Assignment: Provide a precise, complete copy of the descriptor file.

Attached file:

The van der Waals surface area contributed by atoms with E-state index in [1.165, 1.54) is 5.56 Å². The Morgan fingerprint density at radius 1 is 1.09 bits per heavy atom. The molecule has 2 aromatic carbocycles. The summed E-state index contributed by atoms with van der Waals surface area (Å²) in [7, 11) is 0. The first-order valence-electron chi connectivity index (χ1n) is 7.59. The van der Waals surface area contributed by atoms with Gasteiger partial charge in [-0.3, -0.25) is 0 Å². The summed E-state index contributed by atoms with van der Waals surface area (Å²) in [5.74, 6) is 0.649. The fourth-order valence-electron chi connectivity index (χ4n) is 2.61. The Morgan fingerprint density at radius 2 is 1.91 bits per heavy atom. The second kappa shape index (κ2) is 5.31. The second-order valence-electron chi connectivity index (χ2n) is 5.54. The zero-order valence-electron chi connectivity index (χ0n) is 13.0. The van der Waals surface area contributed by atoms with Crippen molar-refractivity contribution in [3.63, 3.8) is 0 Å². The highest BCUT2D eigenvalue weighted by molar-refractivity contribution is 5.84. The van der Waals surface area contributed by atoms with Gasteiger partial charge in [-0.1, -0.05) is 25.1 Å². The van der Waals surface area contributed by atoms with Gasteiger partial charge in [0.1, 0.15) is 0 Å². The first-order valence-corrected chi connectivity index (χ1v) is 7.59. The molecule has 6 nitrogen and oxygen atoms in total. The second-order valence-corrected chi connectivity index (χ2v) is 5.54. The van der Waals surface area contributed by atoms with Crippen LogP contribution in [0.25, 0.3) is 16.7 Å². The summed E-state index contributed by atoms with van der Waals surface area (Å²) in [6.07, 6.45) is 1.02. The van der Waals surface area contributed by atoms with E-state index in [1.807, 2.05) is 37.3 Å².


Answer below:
The van der Waals surface area contributed by atoms with E-state index in [1.165, 1.54) is 5.56 Å². The Morgan fingerprint density at radius 1 is 1.09 bits per heavy atom. The molecule has 2 aromatic carbocycles. The summed E-state index contributed by atoms with van der Waals surface area (Å²) in [7, 11) is 0. The first-order valence-electron chi connectivity index (χ1n) is 7.59. The van der Waals surface area contributed by atoms with Gasteiger partial charge in [-0.3, -0.25) is 0 Å². The summed E-state index contributed by atoms with van der Waals surface area (Å²) in [5.74, 6) is 0.649. The fourth-order valence-electron chi connectivity index (χ4n) is 2.61. The Morgan fingerprint density at radius 2 is 1.91 bits per heavy atom. The second kappa shape index (κ2) is 5.31. The second-order valence-electron chi connectivity index (χ2n) is 5.54. The zero-order valence-electron chi connectivity index (χ0n) is 13.0. The van der Waals surface area contributed by atoms with Crippen molar-refractivity contribution in [3.63, 3.8) is 0 Å². The highest BCUT2D eigenvalue weighted by molar-refractivity contribution is 5.84. The van der Waals surface area contributed by atoms with Gasteiger partial charge in [-0.1, -0.05) is 25.1 Å². The van der Waals surface area contributed by atoms with Gasteiger partial charge in [0.1, 0.15) is 0 Å². The first-order valence-corrected chi connectivity index (χ1v) is 7.59. The molecule has 6 nitrogen and oxygen atoms in total. The second-order valence-corrected chi connectivity index (χ2v) is 5.54. The van der Waals surface area contributed by atoms with Crippen LogP contribution in [0.25, 0.3) is 16.7 Å². The summed E-state index contributed by atoms with van der Waals surface area (Å²) in [6.07, 6.45) is 1.02. The van der Waals surface area contributed by atoms with E-state index in [1.807, 2.05) is 37.3 Å².